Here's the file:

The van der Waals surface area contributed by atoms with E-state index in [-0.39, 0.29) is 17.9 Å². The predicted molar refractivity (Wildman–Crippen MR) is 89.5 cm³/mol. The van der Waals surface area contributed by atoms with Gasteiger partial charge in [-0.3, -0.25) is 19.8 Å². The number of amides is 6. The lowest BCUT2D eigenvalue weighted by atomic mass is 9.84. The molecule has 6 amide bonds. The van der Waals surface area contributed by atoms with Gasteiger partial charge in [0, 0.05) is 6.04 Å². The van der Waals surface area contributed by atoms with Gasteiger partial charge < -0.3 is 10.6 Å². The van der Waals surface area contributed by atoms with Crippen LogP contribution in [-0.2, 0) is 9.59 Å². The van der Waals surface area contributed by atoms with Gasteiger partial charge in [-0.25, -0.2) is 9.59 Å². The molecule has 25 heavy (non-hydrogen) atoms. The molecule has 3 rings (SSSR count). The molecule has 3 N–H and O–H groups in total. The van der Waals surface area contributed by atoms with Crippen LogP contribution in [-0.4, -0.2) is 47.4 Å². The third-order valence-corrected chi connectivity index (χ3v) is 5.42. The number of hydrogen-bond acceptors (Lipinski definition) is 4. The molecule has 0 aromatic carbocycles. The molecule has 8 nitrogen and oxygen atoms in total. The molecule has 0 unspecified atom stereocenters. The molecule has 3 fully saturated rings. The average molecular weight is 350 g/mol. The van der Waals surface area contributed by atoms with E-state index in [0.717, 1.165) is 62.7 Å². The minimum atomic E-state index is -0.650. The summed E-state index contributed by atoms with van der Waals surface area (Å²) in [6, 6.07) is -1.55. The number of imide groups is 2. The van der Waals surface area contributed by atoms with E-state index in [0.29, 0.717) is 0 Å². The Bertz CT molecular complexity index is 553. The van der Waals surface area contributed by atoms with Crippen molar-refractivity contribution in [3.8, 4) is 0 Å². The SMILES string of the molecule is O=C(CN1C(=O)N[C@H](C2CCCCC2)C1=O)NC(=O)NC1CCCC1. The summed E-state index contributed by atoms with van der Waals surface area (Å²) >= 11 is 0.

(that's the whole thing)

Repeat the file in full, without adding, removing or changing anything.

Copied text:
The van der Waals surface area contributed by atoms with E-state index in [-0.39, 0.29) is 17.9 Å². The predicted molar refractivity (Wildman–Crippen MR) is 89.5 cm³/mol. The van der Waals surface area contributed by atoms with Gasteiger partial charge in [-0.3, -0.25) is 19.8 Å². The number of amides is 6. The lowest BCUT2D eigenvalue weighted by atomic mass is 9.84. The molecule has 6 amide bonds. The van der Waals surface area contributed by atoms with Gasteiger partial charge in [0, 0.05) is 6.04 Å². The van der Waals surface area contributed by atoms with Gasteiger partial charge < -0.3 is 10.6 Å². The van der Waals surface area contributed by atoms with Crippen LogP contribution in [-0.2, 0) is 9.59 Å². The van der Waals surface area contributed by atoms with Gasteiger partial charge in [-0.25, -0.2) is 9.59 Å². The molecule has 25 heavy (non-hydrogen) atoms. The molecule has 3 rings (SSSR count). The molecule has 3 N–H and O–H groups in total. The van der Waals surface area contributed by atoms with Crippen LogP contribution in [-0.4, -0.2) is 47.4 Å². The third-order valence-corrected chi connectivity index (χ3v) is 5.42. The number of hydrogen-bond acceptors (Lipinski definition) is 4. The molecule has 0 aromatic carbocycles. The molecule has 8 nitrogen and oxygen atoms in total. The molecule has 0 unspecified atom stereocenters. The molecule has 3 fully saturated rings. The average molecular weight is 350 g/mol. The van der Waals surface area contributed by atoms with E-state index in [0.717, 1.165) is 62.7 Å². The minimum atomic E-state index is -0.650. The summed E-state index contributed by atoms with van der Waals surface area (Å²) in [6, 6.07) is -1.55. The number of imide groups is 2. The van der Waals surface area contributed by atoms with E-state index in [0.29, 0.717) is 0 Å². The Bertz CT molecular complexity index is 553. The van der Waals surface area contributed by atoms with Crippen molar-refractivity contribution in [3.8, 4) is 0 Å². The SMILES string of the molecule is O=C(CN1C(=O)N[C@H](C2CCCCC2)C1=O)NC(=O)NC1CCCC1. The summed E-state index contributed by atoms with van der Waals surface area (Å²) >= 11 is 0.